With both Facebook and Twitter recently allowing staff to work permanently from home, remote work is now becoming more than an emergency measure. And it’s not only digital-born companies that are setting themselves up for a more flexible future. According to a recent study by GlobalWebIndex, over half of employees in the UK and the US report that their companies are equipped for a fully remote workforce.
As remote work evolves into a long-term reality, our discussions about it need to move beyond the deployment of digital technologies and the understandably awkward adjustment period to life outside of the office. It’s time to start thinking about remote work as a skill set that can be developed and honed.
As with any skills-building process, it helps to leverage any relevant personality traits that can serve as strengths, and to be aware of those that might detract. The advantage of seizing on that kind of knowledge is why personality assessments in the workplace have become increasingly popular and now represent a roughly $500 million industry. Managers are using the science of personality to optimize recruitment, to improve teamwork, and to help identify career paths. The Myers-Briggs Type Personality (MBTI) may be the most well-known, but there are hundreds of assessments available.
A global survey of remote workers highlights three unique challenges related to remote work: collaboration and communication, dealing with loneliness, and difficulties unplugging after work.
What are some personality traits that could help remote workers overcome these challenges?
Amber Burkhart and Jocelyn Hays of Hogan Assessment Systems—one type of personality assessment which examines behavioral tendencies of people within a given context—believe there are some common personality traits of effective remote workers. (Disclosure: I’m certified to provide Hogan assessments, but I am not involved in or paid for selling or marketing the system.) In a recent blog post, Burkhart and Hays suggest that:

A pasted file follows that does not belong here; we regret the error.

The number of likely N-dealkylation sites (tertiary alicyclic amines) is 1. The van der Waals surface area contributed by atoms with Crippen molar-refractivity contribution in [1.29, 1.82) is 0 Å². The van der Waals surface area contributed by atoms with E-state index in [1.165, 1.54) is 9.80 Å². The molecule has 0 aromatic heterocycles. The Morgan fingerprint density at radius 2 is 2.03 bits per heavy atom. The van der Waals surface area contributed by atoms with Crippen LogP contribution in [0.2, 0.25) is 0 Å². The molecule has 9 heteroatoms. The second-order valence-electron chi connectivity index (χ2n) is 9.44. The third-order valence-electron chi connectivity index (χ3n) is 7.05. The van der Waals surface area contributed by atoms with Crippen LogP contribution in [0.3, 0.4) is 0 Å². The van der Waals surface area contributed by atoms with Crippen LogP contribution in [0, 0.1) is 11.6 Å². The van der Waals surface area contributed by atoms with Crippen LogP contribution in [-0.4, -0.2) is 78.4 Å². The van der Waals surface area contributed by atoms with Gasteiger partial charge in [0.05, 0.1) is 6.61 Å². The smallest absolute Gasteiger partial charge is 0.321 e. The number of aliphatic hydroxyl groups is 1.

Individuals who are conscientious and structured tend to be perceived as being dependable, generating a reputation to produce work in a reliable, consistent, and timely manner that facilitates collaboration and effective communication.
Those who are considerate, warm, and sympathetic are more likely to build collaborative relationships and be strong in relationship building, a competency that helps establish bonds and trust across distance.
And lastly, people who can handle daily stresses well and can build their own structure amidst ambiguity, by taking initiative and working efficiently, are perceived as being effective at self-management, a key remote-working competency that can help with defining work/life boundaries.
But what if the personality characteristics outlined for remote working do not resonate with your own working style?
There’s no need to worry. Many of us around the world have had to rapidly transition to different working contexts and norms; just remember that everybody is adjusting together. Like office norms, remote-working norms are built and reinforced collectively, and this process will continue to take time.
In the meantime, Burkhard and Mays essentially recommend asking yourself the following questions to better understand how you work remotely and how to be perceived as an effective remote worker by others.
- What are your ideal working hours, and what does your employer prefer?
- What impacts your own motivation and productivity?
- Who are your critical connections, and how can you create a plan for meaningful collaboration with them?
The idea is not to change your working style but to be aware that remote work is a different work context with different norms and expectations. Knowing how to adjust your behavior for remote work is similar to how you would tailor your presentations to different audiences, or how you might modify your language when responding to different questions.
Some will find remote work liberating while others will find it less enjoyable. The key is to develop an individual working style that helps you to continue being effective.
Tomoko Yokoi is a researcher at IMD’s Global Center for Digital Business Transformation, where she focuses on digital business transformations and tech entrepreneurship.